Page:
Have faith. Believe in abundance and ask your God to be beside you and carry you through to the other side.

The window is wide open. It’s your moment.

This is a defining moment for us as a society, but it is also a defining moment for you as an individual. You can give up like everyone else, or you can see that when everybody else is giving up, there is a huge window of opportunity for those who have the courage to persevere. download thirteenth floor the movie

What that means is you run ten times faster than you have ever run, knowing that it is your moment to break from the pack and win. Think about it. If everyone else is wallowing in negativity, their performance is going to stink. If you don’t buy into that defeatism, you can create a moment of tremendous success. Few companies are doing zero business. Make it your business to go after what opportunity exists.

If you aren’t in sales but are in a company that is stalling, you can use this as a moment to expand your skills set and pitch in to help solve problems or lead others through crisis. Whatever you learn will help you later on, so this is really a chance to grow and shine. There are three options when things begin to sour: 1) Give up 2) Follow the leader 3) Take the lead. Who will collect the rewards once the tough times pass? The one who showed courage and vision and was relentless in trying to make a difference.

These tough times will pass. They will. The more we buy into the negativity, the easier it becomes to believe that our nation is moving into the dark ages and the prosperity we’ve always known is gone forever. It is not. Things will turn around eventually. Better days are coming.

The question is, are you banking on some politician or the government or the winds of change to make things better for you, or are you banking on yourself – the one part of the equation that you can actually control?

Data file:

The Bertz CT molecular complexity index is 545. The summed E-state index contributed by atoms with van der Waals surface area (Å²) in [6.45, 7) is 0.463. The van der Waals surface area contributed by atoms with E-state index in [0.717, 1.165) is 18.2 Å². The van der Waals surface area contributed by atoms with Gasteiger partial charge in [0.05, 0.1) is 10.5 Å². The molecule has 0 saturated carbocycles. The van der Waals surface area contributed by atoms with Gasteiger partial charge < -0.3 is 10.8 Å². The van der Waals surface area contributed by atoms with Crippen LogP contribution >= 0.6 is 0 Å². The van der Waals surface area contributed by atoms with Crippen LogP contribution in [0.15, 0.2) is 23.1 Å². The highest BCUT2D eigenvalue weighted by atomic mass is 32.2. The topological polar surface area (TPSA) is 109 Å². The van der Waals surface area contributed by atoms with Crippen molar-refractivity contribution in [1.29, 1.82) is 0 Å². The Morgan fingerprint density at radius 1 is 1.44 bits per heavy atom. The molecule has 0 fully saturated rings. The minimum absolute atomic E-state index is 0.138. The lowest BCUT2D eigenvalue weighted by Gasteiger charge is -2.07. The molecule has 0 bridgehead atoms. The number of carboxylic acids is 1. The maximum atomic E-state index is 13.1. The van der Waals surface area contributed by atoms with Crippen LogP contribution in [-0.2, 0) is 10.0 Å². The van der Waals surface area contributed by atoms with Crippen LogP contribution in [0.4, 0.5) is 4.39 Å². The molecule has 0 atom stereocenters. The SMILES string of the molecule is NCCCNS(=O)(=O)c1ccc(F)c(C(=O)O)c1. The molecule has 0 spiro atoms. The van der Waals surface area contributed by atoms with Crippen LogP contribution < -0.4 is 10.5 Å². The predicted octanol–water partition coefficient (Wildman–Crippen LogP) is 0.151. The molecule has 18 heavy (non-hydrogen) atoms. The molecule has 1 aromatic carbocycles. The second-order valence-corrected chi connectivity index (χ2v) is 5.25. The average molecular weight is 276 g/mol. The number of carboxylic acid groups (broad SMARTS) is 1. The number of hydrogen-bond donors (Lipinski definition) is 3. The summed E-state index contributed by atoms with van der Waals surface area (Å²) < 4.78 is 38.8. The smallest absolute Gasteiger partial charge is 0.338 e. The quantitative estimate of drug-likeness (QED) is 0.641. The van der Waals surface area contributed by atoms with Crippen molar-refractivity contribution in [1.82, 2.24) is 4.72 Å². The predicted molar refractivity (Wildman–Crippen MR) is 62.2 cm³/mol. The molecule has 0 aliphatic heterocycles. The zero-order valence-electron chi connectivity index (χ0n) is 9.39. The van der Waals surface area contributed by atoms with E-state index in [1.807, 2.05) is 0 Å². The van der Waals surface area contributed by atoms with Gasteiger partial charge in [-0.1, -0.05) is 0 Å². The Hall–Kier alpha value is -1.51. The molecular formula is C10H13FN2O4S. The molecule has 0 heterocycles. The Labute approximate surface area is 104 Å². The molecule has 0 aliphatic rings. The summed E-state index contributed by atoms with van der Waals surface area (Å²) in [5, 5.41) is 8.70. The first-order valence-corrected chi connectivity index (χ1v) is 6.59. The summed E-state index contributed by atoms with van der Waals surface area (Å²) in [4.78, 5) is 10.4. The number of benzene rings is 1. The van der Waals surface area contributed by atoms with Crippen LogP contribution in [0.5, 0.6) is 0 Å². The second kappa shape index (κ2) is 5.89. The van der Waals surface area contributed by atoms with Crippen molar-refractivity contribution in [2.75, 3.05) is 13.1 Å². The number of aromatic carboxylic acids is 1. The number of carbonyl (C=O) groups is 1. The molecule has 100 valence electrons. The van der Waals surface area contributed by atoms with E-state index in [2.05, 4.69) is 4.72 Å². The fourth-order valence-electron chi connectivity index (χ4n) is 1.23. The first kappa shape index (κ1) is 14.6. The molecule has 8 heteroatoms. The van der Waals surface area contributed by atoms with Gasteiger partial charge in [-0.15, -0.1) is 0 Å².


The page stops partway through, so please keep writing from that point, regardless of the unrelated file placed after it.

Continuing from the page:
Look around. Be visionary enough to see where you can make the difference that will either propel you financially or give you more experience or clout to help you later on. mr brooks movie download

Shut down the negativity. If you see bad times, you will experience bad times. You don’t have to live in a world of make-believe, but put the negativity off to the side and train yourself to always see the opportunities that arise out of adversity. Be first on the scene to grab those opportunities.

Work harder than you have ever worked. Whatever you were doing before won’t be enough if you want to profit from these challenging times. If you were already overworked, you may roll your eyes at this suggestion, but don’t. All of us have been through times when we have had to exert Herculean effort in order to either make a deadline or master some challenge. This is a time for that kind of effort.

Stand out. By working harder, delivering excellence and taking the lead, you are a valuable player – either to your current boss or to some other company that is looking for good talent. Those who blend in risk being dumped on when there is more work to assigned or cut when cuts are called for.

Be seen as part of the solution – not the problem. That makes you valuable to others who can’t lead alone.

Overdeliver. You don’t want to be seen as below average, because you will be punished for it. You don’t want to be seen as average, because you’ll be dumped on and pushed until you are viewed as valuable. “Above average” is good, because the powers that be will, at least, think twice before messing with you. But, if you are seen as consistently excellent and productive, you will emerge as a go-to person who will help create a stronger future for your company.

Fawn Germer is the best-selling author of four books, including an Oprah pick. She speaks to corporations and organzations on courageous and creative leadership strategies that she learned through her personal interviews with more than 200 world-famous leaders.

Seizing the moment, despite a lousy economy

Fannie! Freddie! AIG! Bear Stearns! Wall Street! Gas! Oil! Lord!

There’s no hiding the ugly truth about The Way Things Are these days. Things are terrible. Look at all those indicators. Inflation. Unemployment. Income…

Forgive my absolute optimism here. I know that times have never been tougher for most Americans. I get it. I got a $396 electric bill today, plus a $460 health insurance bill and a $130 water bill and I’m paying so much in property taxes, homeowners and auto insurance that it now costs me almost $3,000 a month just to breathe. That’s without housing, food, entertainment, necessities, splurges or anything else. Three grand a month just to be insured and air conditioned.